As the title of 1Q84 suggests, the novel reworks George Orwell’s dystopian classic, Nineteen Eighty-Four, which is an allegory for Stalinism. Orwell’s Nineteen Eighty-Four is referred to numerous times in Murakami’s novel, and one of the most interesting references is this one by Tengo:
In his novel, George Orwell depicted the future as a dark society dominated by totalitarianism. People are rigidly controlled by a dictator named Big Brother. Information is restricted, and history is constantly being rewritten. The protagonist works in a government office, and I’m pretty sure his job is to rewrite words. Whenever a new history is written, the old histories all have to be thrown out. In the process, words are remade, and the meaning of current words are changed. (p. 257)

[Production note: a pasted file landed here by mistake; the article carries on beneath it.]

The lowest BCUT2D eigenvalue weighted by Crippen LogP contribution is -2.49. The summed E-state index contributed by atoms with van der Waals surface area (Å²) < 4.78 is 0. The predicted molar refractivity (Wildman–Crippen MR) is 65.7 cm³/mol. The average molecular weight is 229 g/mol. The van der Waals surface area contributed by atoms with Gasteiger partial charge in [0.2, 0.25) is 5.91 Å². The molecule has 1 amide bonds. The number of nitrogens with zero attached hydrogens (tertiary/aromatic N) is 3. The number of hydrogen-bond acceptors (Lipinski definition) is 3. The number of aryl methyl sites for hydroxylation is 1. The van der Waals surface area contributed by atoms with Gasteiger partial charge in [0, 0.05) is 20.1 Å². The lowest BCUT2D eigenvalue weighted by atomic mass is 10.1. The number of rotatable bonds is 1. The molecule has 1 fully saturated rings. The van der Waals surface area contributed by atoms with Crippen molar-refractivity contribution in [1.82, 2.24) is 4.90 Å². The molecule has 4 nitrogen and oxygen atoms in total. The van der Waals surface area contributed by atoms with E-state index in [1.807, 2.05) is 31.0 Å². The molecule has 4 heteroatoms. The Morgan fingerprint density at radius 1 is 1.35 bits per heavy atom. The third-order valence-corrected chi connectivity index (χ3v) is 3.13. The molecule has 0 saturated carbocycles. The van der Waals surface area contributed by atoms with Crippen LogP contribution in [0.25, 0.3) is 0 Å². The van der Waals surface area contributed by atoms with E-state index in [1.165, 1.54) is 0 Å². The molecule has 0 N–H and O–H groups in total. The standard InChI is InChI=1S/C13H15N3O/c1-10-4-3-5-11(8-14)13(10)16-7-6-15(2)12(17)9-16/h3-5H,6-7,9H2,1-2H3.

It’s highly ironic for Tengo to be saying these words, as he rewrites Fuka-Eri’s “truth” as “fiction” for public consumption. One of the startling things for me about 1Q84 is its hyper-sensitivity to the power of words. This passage highlights what is explored throughout the entire novel: the way that words mediate and help to construct reality. Fiction is never just pure fiction, it is an interpretation, an engagement with and reordering of the world of flesh and blood, life and death. Orwell’s Nineteen Eighty-Four shows his reader what can happen when words are manipulated in the name of control, violence and fascism. But his futuristic dystopia is rewritten in 1Q84 as a far more complex exploration of the role of language.
Literature as a life-force: